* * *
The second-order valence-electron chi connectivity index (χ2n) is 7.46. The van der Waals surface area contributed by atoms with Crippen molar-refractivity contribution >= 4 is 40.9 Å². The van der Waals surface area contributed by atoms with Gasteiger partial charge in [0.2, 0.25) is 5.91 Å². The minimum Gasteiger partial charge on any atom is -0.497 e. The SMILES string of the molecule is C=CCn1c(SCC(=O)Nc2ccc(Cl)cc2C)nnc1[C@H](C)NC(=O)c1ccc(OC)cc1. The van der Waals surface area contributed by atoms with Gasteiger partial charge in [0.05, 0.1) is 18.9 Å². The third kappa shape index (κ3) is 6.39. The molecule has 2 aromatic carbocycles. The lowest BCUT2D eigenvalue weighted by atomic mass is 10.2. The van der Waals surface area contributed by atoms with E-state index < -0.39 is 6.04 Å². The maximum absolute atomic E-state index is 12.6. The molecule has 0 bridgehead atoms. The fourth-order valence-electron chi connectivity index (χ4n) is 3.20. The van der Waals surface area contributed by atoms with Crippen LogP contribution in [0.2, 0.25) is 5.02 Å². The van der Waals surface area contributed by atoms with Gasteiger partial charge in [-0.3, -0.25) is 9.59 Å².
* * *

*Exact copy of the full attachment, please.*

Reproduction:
The second-order valence-electron chi connectivity index (χ2n) is 7.46. The van der Waals surface area contributed by atoms with Crippen molar-refractivity contribution >= 4 is 40.9 Å². The van der Waals surface area contributed by atoms with Gasteiger partial charge in [0.2, 0.25) is 5.91 Å². The minimum Gasteiger partial charge on any atom is -0.497 e. The SMILES string of the molecule is C=CCn1c(SCC(=O)Nc2ccc(Cl)cc2C)nnc1[C@H](C)NC(=O)c1ccc(OC)cc1. The van der Waals surface area contributed by atoms with Gasteiger partial charge in [0.05, 0.1) is 18.9 Å². The third kappa shape index (κ3) is 6.39. The molecule has 2 aromatic carbocycles. The lowest BCUT2D eigenvalue weighted by atomic mass is 10.2. The van der Waals surface area contributed by atoms with E-state index < -0.39 is 6.04 Å². The maximum absolute atomic E-state index is 12.6. The molecule has 0 bridgehead atoms. The fourth-order valence-electron chi connectivity index (χ4n) is 3.20. The van der Waals surface area contributed by atoms with Crippen LogP contribution in [0.2, 0.25) is 5.02 Å². The van der Waals surface area contributed by atoms with Gasteiger partial charge in [-0.3, -0.25) is 9.59 Å².